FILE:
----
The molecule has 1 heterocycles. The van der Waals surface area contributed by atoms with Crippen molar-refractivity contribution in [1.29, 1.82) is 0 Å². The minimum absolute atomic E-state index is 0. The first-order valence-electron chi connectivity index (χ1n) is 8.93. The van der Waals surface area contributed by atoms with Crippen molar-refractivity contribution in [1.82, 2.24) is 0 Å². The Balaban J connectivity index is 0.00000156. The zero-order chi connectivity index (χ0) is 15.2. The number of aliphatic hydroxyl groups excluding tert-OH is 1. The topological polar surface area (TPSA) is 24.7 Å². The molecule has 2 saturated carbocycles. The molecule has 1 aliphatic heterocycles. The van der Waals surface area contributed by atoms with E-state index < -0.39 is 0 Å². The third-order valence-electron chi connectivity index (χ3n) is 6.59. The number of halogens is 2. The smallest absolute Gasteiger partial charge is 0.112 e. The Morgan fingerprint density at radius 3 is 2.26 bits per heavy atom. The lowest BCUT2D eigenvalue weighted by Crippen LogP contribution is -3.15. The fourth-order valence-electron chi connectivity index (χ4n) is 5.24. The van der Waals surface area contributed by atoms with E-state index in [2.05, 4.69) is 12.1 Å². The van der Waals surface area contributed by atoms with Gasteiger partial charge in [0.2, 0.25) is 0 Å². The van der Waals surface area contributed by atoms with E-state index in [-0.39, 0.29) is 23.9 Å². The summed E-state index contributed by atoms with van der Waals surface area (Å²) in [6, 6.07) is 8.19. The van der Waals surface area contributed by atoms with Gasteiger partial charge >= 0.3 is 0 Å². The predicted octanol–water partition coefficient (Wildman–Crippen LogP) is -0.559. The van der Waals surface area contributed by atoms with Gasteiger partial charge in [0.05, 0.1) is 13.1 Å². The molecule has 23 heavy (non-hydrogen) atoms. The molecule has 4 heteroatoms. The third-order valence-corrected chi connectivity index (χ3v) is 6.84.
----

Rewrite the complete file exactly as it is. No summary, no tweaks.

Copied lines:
The molecule has 1 heterocycles. The van der Waals surface area contributed by atoms with Crippen molar-refractivity contribution in [1.29, 1.82) is 0 Å². The minimum absolute atomic E-state index is 0. The first-order valence-electron chi connectivity index (χ1n) is 8.93. The van der Waals surface area contributed by atoms with Crippen molar-refractivity contribution in [1.82, 2.24) is 0 Å². The Balaban J connectivity index is 0.00000156. The zero-order chi connectivity index (χ0) is 15.2. The number of aliphatic hydroxyl groups excluding tert-OH is 1. The topological polar surface area (TPSA) is 24.7 Å². The molecule has 2 saturated carbocycles. The molecule has 1 aliphatic heterocycles. The van der Waals surface area contributed by atoms with E-state index < -0.39 is 0 Å². The third-order valence-electron chi connectivity index (χ3n) is 6.59. The number of halogens is 2. The smallest absolute Gasteiger partial charge is 0.112 e. The Morgan fingerprint density at radius 3 is 2.26 bits per heavy atom. The lowest BCUT2D eigenvalue weighted by Crippen LogP contribution is -3.15. The fourth-order valence-electron chi connectivity index (χ4n) is 5.24. The van der Waals surface area contributed by atoms with E-state index in [2.05, 4.69) is 12.1 Å². The van der Waals surface area contributed by atoms with Gasteiger partial charge in [0.2, 0.25) is 0 Å². The van der Waals surface area contributed by atoms with E-state index in [-0.39, 0.29) is 23.9 Å². The summed E-state index contributed by atoms with van der Waals surface area (Å²) in [6, 6.07) is 8.19. The van der Waals surface area contributed by atoms with Gasteiger partial charge >= 0.3 is 0 Å². The predicted octanol–water partition coefficient (Wildman–Crippen LogP) is -0.559. The van der Waals surface area contributed by atoms with Gasteiger partial charge in [0.05, 0.1) is 13.1 Å². The molecule has 23 heavy (non-hydrogen) atoms. The molecule has 4 heteroatoms. The third-order valence-corrected chi connectivity index (χ3v) is 6.84.